It's a shame that the St. Louis Cardinals seem to have annoyed starting pitcher John Lackey by deciding to skip his next start.
It's an even bigger shame that Lackey, who has an earned run average over 5.00 since being acquired in trade with the Boston Red Sox doesn't understand or appreciate the move.
I'm sure Lackey has a lot of pride and wants to feel like he's making a contribution to the Cardinals' efforts to make the playoffs. But sometimes players need to swallow their pride and realize maybe someone else can do their job better than them.
He also needs to realize that the Redbirds haven't abandoned him. St. Louis needs Lackey -- not rookie Marco Gonzales -- on the hill to win games once the playoffs start. So he needs to worry less about today and more about what he needs to do to get himself straightened out.
I'm really hoping, with Lackey on the hook for $500,000 next season thanks to a unique clause in his contract that kicked in when he was injured, that the former Red Sox pitcher doesn't turn into a later version of former Yankees first baseman Tino Martinez.
Brought in to be a veteran leader after the retirement of Mark McGwire, Martinez turned out to be a club house cancer and a generally a crab apple after signing a three-year pact with St. Louis. When he struggled to live up to the terms of his contract, Martinez blamed everyone but himself -- including the St. Louis fans. We were too laid back, he said. In New York, Yankees fans inspired the players by booing players who under performed. He couldn't get up for game when Cardinals fans politely clapped no matter what he did.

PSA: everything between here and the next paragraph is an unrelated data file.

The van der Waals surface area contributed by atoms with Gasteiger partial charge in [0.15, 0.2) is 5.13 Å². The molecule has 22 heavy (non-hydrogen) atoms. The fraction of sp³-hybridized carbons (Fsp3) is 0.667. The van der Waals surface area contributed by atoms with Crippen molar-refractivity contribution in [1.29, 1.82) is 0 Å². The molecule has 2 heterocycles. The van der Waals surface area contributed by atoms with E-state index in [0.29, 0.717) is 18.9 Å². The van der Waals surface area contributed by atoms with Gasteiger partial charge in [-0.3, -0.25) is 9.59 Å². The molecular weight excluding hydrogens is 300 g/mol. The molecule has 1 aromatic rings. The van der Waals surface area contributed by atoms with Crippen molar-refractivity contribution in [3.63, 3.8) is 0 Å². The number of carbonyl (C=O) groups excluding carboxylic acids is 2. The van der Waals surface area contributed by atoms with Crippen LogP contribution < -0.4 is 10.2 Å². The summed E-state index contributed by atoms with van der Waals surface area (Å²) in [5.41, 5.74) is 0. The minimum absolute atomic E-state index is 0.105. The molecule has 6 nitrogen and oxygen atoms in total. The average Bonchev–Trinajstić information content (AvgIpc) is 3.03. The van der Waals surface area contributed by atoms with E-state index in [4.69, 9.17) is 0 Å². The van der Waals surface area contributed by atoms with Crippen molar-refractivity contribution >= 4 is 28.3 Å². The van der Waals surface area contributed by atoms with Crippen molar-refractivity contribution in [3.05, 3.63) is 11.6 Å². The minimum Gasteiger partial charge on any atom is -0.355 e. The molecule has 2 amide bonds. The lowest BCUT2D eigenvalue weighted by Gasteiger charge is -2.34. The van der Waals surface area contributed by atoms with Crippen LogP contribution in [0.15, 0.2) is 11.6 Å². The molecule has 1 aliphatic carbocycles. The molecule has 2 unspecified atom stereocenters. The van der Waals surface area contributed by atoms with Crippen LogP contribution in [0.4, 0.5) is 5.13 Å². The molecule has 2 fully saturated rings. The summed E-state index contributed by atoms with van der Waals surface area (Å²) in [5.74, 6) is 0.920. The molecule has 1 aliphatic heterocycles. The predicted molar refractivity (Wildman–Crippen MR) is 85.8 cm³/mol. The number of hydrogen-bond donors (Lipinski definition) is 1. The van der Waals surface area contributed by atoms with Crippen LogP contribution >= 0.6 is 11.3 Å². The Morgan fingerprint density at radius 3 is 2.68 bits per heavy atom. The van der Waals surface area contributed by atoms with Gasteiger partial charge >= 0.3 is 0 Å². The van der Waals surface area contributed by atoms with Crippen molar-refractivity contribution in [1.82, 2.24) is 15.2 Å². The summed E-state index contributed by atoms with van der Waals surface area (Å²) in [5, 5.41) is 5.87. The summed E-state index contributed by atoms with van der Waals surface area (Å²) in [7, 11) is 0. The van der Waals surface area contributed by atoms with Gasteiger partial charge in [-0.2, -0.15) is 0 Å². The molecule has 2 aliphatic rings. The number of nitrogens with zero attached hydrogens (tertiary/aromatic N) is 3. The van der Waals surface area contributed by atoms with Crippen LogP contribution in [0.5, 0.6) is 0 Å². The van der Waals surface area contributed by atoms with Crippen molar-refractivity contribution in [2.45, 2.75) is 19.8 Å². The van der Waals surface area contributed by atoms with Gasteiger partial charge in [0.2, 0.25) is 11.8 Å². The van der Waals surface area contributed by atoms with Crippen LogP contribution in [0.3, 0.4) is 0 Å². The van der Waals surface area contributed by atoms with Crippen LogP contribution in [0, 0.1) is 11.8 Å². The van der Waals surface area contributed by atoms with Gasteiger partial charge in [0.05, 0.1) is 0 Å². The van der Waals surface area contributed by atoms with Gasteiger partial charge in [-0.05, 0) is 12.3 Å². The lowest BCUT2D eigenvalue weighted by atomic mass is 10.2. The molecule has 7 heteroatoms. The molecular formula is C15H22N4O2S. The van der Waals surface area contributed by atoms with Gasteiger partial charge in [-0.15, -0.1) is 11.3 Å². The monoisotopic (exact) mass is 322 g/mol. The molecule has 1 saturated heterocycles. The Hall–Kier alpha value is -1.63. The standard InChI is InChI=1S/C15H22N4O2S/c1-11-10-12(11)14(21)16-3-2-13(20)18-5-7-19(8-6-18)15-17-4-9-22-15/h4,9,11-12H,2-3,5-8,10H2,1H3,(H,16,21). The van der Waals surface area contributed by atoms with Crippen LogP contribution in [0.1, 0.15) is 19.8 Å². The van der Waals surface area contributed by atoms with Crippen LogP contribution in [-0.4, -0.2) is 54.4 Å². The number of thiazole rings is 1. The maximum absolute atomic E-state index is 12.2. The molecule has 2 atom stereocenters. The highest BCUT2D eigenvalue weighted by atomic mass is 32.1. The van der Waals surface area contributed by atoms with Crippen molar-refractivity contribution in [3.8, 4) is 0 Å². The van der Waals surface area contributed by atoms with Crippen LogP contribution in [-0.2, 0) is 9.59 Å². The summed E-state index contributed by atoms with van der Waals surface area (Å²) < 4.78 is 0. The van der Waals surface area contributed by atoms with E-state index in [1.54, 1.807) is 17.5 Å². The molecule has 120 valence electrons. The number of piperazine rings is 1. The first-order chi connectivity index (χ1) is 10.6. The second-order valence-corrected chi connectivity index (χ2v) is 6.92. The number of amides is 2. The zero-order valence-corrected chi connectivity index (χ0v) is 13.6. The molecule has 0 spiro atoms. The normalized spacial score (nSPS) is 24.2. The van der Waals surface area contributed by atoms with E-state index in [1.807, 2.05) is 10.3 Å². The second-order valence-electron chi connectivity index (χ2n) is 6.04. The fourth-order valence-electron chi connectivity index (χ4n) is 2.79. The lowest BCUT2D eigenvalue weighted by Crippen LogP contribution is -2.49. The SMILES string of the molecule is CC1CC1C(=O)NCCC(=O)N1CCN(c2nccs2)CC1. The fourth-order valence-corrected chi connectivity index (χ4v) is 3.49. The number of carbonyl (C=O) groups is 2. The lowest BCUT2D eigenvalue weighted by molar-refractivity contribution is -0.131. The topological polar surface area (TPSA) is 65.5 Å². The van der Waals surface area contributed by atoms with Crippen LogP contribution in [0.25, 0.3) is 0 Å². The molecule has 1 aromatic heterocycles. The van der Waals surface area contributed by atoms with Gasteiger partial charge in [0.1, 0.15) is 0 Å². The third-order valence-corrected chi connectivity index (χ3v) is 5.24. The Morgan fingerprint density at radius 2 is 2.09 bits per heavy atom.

Lackey hasn't openly complained about the fans yet. But he does seem to think a prime position in the starting lineup is his birthright no matter how bad he pitches. And that has to be a disruptive force in the clubhouse when an excited rookie pitcher is trying to keep things in check for a very important start during the pennant race.
I sure hope Lackey gets over himself and is ready to make a good start during the Cincinnati series so we can have some sort of optimism that he's not going to go out there in a playoff contest and stink it up for a couple of innings before getting himself ejected.
Because of his early dismissal from his last start, Lackey is getting the luxury of only having to throw two frames in nearly two weeks worth of games.
A look at his career splits indicates that Lackey often struggles in August, allowing a .297 batting average against with a 4.46 ERA. But he rebounds in September and August with a career .254 BAA and a 4.14 ERA.
It would seem Lackey'd understand that he, like a lot of other pitchers, can use a break during the dog days so they're fresh when they're needed.